Project Scotland

FIT for purpose

Project Scotland’s Fraser Rummens speaks to Matthew Glover, chairman of the FIT show, which will welcome thousands of visitors to Birmingham in May to see the latest products and innovations in doors and windows

THE doors and widows industry is set to converge on the Birmingham NEC shortly for the FIT Show 2017. The event takes place on 23-25 May and will see a host of companies spanning the sector coming together to exhibit the latest innovations for fabricators and installers, with over 10,000 visitors expected across three days.

“The FIT Show is a tradeshow for anything to do with windows, doors, conservatories, glazed extensions, fenestration, commercial glazing, glass and glazing products more generally,” explained show chairman, Matthew Glover.

The FIT Show, which stands for Fabricator Installer and Trade, came about in the years following the cessation of the long-running Glassex trade show. Matthew, who used to run his own window manufacturing business, explained, “When the recession came (Glassex) disappeared along with a lot of other exhibitions at the time, so for about two or three years there was no show for the industry so myself and a colleague who used to work on the PR side for the show came up with the concept to bring back the industry show.”

The first FIT Show was held in 2013 at the Telford International Centre, with subsequent events in 2014 and 2016 at the same venue. This year the show is moving to the Birmingham NEC and will be held biennially going forward.

“We’re very excited about the prospect of being at the NEC. For a lot of the industry it’s like we’re coming home really because Glassex used to be at the NEC for all those years, as well,” Matthew said. “Our message is ‘think big’ so it’s about growth. The industry, certainly on the niche products or the new technologies, is growing, so a lot of our exhibitors wanted bigger stands. Unfortunately we couldn’t manage that at Telford, we were fixed within the confines of the existing building, so by going to the NEC we’re growing from 11,600 sq. m to over 20,000 sq. m.”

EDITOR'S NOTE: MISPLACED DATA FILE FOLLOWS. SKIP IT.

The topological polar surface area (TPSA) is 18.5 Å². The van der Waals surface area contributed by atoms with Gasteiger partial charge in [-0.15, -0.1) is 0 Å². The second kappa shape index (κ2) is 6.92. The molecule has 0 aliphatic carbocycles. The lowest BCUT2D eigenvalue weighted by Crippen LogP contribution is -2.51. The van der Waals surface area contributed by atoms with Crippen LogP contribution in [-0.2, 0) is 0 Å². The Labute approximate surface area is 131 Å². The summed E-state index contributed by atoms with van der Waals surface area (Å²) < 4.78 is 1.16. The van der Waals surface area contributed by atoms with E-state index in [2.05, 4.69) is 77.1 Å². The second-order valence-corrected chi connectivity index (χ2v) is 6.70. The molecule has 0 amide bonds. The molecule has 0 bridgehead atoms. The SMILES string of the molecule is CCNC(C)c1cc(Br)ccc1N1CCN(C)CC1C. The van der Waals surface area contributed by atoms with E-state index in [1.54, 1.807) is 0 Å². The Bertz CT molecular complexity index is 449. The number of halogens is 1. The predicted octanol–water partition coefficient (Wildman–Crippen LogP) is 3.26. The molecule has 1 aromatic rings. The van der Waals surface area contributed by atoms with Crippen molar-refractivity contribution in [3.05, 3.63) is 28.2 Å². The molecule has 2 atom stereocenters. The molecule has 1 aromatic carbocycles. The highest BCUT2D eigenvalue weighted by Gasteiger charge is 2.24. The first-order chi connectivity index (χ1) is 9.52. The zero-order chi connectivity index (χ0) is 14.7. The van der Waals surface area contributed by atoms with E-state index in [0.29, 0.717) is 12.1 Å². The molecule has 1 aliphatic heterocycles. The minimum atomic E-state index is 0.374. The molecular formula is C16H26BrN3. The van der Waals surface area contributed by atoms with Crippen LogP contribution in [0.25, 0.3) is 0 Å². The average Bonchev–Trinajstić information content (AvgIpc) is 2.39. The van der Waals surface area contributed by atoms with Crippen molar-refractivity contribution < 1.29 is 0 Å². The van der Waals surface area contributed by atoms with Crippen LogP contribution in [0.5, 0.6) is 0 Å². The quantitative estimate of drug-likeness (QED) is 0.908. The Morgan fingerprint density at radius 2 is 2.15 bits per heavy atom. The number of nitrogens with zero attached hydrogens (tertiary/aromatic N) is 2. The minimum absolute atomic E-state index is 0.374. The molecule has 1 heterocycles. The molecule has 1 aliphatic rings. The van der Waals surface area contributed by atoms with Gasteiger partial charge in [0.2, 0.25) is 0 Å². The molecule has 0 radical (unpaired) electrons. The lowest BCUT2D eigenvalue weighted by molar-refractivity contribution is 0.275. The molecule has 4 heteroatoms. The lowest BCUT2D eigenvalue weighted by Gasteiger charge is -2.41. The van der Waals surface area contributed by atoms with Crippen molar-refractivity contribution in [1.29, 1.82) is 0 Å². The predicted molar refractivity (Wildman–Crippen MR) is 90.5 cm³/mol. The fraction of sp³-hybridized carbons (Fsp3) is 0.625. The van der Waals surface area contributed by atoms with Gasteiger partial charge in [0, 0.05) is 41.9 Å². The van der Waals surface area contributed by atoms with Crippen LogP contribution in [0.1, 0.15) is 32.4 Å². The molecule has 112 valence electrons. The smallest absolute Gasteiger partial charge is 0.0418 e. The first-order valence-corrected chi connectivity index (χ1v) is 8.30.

Speaking on the range of exhibitors lined up for the show, Matthew highlighted PVC extruder firms including REHAU, Synseal and Eurocell, along with manufacturers such as MASCO UK Fabrication and Dekko Window Systems and the Council for Aluminium in Building (CAB), which is putting on its own pavilion, and aluminium systems companies including Reynaers, AluK and Origin.

“I would say that aluminium is the key thing in terms of exhibitors that has changed,” Matthew said.

“At Telford we had a lot of aluminium bi-folding doors on stands but you’re tending to get a lot more of the bigger PVC fabricators now also making aluminium so there’s a lot more crossover between the two, so we’re now getting some of the systems companies like AluK (and) Reynaers that are coming to the show as systems companies and showing curtain walling, light commercial aluminium systems and also their residential windows, residential doors, which we didn’t have so much of at Telford, so it will become very much more aluminium and PVC running synchronised at the show rather than it being more of a PVC show.”

Matthew also said that glazed extensions and conservatories would have a large presence at the show, with companies including Ultraframe and Atlas in attendance.

“It’s evolving,” Matthew said. “The term ‘conservatory’ is becoming a bit more old fashioned; it’s more like glazed extensions, orangeries, atriums, that type of thing – so there’s going to be a lot of that at the show, on many of the different stands.”

Matthew explained that many exhibitors now use the show as a platform to debut new innovations, which he said is “great to see”.

“Most of the exhibitors have got something new to show… that’s one thing that really has happened since we launched the FIT Show; a lot of the product development now is geared towards launching at the FIT Show, rather than at any other time.”

Matthew added, “When we first launched the show we were a bit concerned that everything was going towards digital…people were putting money into email marketing, social media and what have you; but it’s very clear that face-to-face business, communicating face-to-face, meeting people, meeting suppliers and networking is still really important within our industry.”

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